Invited Symposium III
Saturday, January 17, 2015, 10:00 am – 11:45 am

“Life Course Factors Shaping Prospects for Longevity”

Ruth E. Dunkle, PhD (Moderator) University of Michigan [view bio]

Summer Hawkins, PhD Boston College [view bio]

Steven Greenberg, PhD University of Wisconsin [view bio]
Sandra Magana, PhD University of Illinois at Chicago [view bio]

The slings and arrows of life can dim the prospects for longevity. However social work researchers are at the leading edge of developing the science to reduce the likelihood of such life events or ameliorate the consequences if they do occur. Dr. Hawkins examines policy-relevant research questions in maternal and child health on the topics of parental smoking, infant feeding practices, and childhood obesity. Dr. Greenberg has received extensive NIMH funding to investigate the challenges faced by families with severe and persistent mental illness. His presentation examines the implications for health and longevity for parents of children with disabilities. Dr. Magaña’s research focus is on the cultural context of families who care for persons with disabilities and mental illness. Her presentation documents the experience of Latina and Black mothers caring for children with developmental disabilities.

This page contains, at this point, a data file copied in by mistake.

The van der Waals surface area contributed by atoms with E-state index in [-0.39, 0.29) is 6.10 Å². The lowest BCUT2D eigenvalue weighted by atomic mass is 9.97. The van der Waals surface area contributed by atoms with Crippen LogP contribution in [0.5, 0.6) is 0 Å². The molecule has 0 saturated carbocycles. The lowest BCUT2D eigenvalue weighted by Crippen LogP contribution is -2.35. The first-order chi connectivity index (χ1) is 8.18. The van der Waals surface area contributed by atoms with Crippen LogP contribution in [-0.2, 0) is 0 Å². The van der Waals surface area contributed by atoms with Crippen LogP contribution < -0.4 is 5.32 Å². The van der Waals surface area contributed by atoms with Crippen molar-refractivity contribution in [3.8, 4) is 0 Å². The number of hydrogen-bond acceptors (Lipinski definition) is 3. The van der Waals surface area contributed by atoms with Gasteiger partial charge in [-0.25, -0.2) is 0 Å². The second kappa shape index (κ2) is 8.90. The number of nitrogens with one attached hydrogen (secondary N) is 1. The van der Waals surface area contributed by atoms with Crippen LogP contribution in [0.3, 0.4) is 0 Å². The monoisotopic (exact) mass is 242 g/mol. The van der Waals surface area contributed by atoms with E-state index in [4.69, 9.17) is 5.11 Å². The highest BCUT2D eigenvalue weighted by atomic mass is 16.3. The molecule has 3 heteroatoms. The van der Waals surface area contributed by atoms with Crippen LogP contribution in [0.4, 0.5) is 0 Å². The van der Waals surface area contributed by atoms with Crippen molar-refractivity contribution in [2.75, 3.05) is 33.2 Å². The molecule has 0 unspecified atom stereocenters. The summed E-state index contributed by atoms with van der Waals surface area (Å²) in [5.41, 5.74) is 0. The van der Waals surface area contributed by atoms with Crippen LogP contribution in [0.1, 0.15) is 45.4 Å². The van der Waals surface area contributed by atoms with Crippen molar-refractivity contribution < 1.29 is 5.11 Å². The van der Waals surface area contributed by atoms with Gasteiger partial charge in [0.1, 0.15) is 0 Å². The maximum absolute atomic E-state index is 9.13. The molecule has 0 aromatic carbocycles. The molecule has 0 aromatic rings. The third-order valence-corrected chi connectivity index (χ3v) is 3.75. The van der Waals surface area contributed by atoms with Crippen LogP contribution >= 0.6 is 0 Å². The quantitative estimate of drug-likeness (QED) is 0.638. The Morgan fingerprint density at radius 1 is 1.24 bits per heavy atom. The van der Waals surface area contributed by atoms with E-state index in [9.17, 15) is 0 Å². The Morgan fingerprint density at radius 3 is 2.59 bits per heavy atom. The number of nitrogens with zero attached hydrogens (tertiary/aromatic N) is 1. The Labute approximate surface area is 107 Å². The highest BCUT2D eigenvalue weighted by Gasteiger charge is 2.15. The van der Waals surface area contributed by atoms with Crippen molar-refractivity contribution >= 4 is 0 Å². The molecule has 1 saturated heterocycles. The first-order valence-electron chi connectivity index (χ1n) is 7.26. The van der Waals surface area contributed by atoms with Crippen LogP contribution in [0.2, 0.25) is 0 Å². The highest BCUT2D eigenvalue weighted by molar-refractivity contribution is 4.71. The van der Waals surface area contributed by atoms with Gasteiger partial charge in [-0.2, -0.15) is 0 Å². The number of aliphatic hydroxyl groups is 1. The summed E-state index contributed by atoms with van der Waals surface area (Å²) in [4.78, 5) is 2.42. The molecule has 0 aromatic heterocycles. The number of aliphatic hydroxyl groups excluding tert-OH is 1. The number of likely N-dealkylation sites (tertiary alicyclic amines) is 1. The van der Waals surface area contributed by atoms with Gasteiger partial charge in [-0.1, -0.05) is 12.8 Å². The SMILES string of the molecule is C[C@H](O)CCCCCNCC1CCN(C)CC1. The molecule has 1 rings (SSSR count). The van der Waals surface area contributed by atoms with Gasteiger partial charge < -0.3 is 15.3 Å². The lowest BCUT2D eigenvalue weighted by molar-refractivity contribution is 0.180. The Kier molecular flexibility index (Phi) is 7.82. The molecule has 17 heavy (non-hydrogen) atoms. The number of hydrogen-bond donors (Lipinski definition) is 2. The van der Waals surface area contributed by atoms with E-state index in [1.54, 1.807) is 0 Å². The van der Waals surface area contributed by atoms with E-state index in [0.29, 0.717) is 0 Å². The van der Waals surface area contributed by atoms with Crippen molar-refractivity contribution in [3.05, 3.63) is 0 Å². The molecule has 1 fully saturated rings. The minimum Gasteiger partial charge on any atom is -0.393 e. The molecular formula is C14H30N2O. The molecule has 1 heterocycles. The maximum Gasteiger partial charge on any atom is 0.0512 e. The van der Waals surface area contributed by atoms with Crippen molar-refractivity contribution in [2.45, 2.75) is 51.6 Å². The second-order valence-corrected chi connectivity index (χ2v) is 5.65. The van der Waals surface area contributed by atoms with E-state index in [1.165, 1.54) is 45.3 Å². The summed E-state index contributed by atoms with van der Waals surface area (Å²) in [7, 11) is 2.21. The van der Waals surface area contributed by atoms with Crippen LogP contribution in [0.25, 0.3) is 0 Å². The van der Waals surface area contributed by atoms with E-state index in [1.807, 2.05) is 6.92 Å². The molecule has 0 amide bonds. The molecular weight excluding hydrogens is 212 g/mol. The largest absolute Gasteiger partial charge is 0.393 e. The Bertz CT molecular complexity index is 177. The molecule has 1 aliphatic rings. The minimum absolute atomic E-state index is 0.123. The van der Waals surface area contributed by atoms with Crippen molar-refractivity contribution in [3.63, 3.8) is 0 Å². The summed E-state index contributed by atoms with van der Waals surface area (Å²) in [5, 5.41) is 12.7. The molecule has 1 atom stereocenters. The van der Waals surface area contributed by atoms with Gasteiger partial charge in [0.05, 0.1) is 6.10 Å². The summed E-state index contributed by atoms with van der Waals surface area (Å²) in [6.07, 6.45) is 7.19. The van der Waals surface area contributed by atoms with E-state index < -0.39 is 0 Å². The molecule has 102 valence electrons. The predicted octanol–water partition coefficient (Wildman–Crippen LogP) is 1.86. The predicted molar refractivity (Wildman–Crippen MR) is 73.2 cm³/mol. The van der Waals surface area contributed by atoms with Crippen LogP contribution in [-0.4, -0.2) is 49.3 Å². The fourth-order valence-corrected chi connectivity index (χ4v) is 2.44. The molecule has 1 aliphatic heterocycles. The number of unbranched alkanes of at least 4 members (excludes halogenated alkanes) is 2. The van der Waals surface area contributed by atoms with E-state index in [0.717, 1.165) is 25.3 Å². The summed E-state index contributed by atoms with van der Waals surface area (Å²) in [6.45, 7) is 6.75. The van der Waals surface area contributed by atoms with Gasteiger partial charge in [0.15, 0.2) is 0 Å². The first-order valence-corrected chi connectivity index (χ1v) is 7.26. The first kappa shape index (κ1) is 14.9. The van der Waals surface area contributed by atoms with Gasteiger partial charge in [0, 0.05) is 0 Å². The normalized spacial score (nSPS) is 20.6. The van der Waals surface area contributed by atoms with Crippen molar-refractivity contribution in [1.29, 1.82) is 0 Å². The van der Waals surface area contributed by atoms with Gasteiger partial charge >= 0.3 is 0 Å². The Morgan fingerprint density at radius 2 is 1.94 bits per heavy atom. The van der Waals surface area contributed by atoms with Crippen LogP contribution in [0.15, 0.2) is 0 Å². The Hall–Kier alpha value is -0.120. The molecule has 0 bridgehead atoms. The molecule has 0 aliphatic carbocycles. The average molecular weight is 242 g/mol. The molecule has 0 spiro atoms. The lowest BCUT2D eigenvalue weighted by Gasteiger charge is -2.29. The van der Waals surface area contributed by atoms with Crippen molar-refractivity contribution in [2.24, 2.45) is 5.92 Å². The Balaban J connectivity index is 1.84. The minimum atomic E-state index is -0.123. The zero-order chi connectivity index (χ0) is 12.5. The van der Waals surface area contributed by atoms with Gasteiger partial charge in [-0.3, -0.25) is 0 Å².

Doctoral Student Session and Luncheon
Saturday, January 17, 2015, 1:00 pm – 2:15 pm

“The Future of Social Work Research: Doctoral Students and SSWR”

Susan Kemp, PhD (University of Washington)

Please join social work doctoral students from around the world for a networking luncheon and presentation from Dr. Susan Kemp, Charles O. Cressey Endowed Associate Professor of Social Work at the University of Washington. This year’s luncheon is structured to allow students time to meet and to talk with peers who share their research and career interests. Following our networking time, Dr. Kemp, accomplished social work scholar, practitioner, and award winning teacher, will talk with us about the future of social work research and the role for doctoral students in this future.  All doctoral students are welcome!

Meet the Scientist” Luncheon
Thursday, January 15, 2015, 12:15 pm – 1:30 pm

Registration fee is $20. Register early as space is limited.